Will the artist be voted into the Hall? No. This is despite the fact that the decks are cleared for N.W.A.—there is no other hip-hop act on this year's ballot—and the group seems to have backing in the nominating committee if it has made the ballot for three years in a row. Nevertheless, given the still-contentious nature of hip-hop being in the "Rock and Roll" Hall of Fame, I still don't see Hall voters voting for thiship-hop act anytime soon. Which doesn't mean that I don't hope that I'm dead wrong about that.
Would I vote for the artist? Yes. Although N.W.A.'s legacy amounts to only one album, its impact is what matters, and the band redirected the course of hip-hop, with a corresponding ripple effect on other musical and cultural forms, as a result of it. N.W.A. is the hip-hop equivalent of the Sex Pistols, and it will be interesting to see, if it is elected, if the group regards its election as a "piss stain" as well.
Lou ReedBackground: With a solo career that dates back to the early 1970s, Lou Reed has always divided opinion—critical darling, bête noire, underrated genius, overrated poseur—while his considerable output has similarly been uneven. Reed is already in the Rock and Roll Hall of Fame as the leading light of the Velvet Underground (inducted in 1996), while his solo material, stretching across four decades until his 2013 death at age 71, provides as many reasons to disqualify him as it does to recommend him.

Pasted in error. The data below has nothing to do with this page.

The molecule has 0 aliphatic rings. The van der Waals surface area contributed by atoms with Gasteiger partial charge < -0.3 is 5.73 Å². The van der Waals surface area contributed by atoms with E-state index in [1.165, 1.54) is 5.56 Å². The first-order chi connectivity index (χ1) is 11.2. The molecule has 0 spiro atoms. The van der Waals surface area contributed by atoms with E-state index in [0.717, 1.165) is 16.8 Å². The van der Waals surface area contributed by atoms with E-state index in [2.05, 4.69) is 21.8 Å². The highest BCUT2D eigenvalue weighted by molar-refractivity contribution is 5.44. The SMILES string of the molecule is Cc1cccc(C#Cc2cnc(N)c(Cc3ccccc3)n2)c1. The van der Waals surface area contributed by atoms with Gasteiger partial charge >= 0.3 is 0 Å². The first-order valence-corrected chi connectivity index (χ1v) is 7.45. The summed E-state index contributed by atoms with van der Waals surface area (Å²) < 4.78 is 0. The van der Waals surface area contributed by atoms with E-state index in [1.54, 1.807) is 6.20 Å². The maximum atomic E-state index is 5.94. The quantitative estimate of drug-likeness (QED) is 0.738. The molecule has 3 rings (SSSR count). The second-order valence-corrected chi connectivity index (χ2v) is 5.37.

Reed struck early with 1972's Transformer (RCA), which yielded the signature hit "Walk on the Wild Side"—Velvet Underground decadence diluted for Top 40 radio, albeit with "giving head" sneaking in nevertheless—while "Perfect Day" and "Satellite of Love" operated between the Velvets and David Bowie, who produced the album, and "Vicious" was a coolly ironic rocker. Berlin (RCA, 1973) was an ambitious song cycle that often seemed trapped between Cabaret and The Rocky Horror Show ("Caroline Says"). Sally Can't Dance (RCA, 1974) was uninspired time-filling—the title song plucked pieces from whatever pop trends caught Reed's fancy that day—while the live album Rock 'n' Roll Animal (RCA) from that same year enlisted a crack hard-rock band, including guitarists Steve Hunter and Dick Wagner, to pump up Reed's Velvets classics (including "Sweet Jane" and "Rock and Roll") to arena-level anthems (critic Ira Robbins deemed it "unbelievably bombastic"), which left Reed a sideman on his own material. But Metal Machine Music (RCA, 1975) signaled Reed's nadir: an interminable electronic drone and feedback exercise that functioned as commercial and critical suicide—although you know that an avant-garde quarter or two heralded it as subversive genius.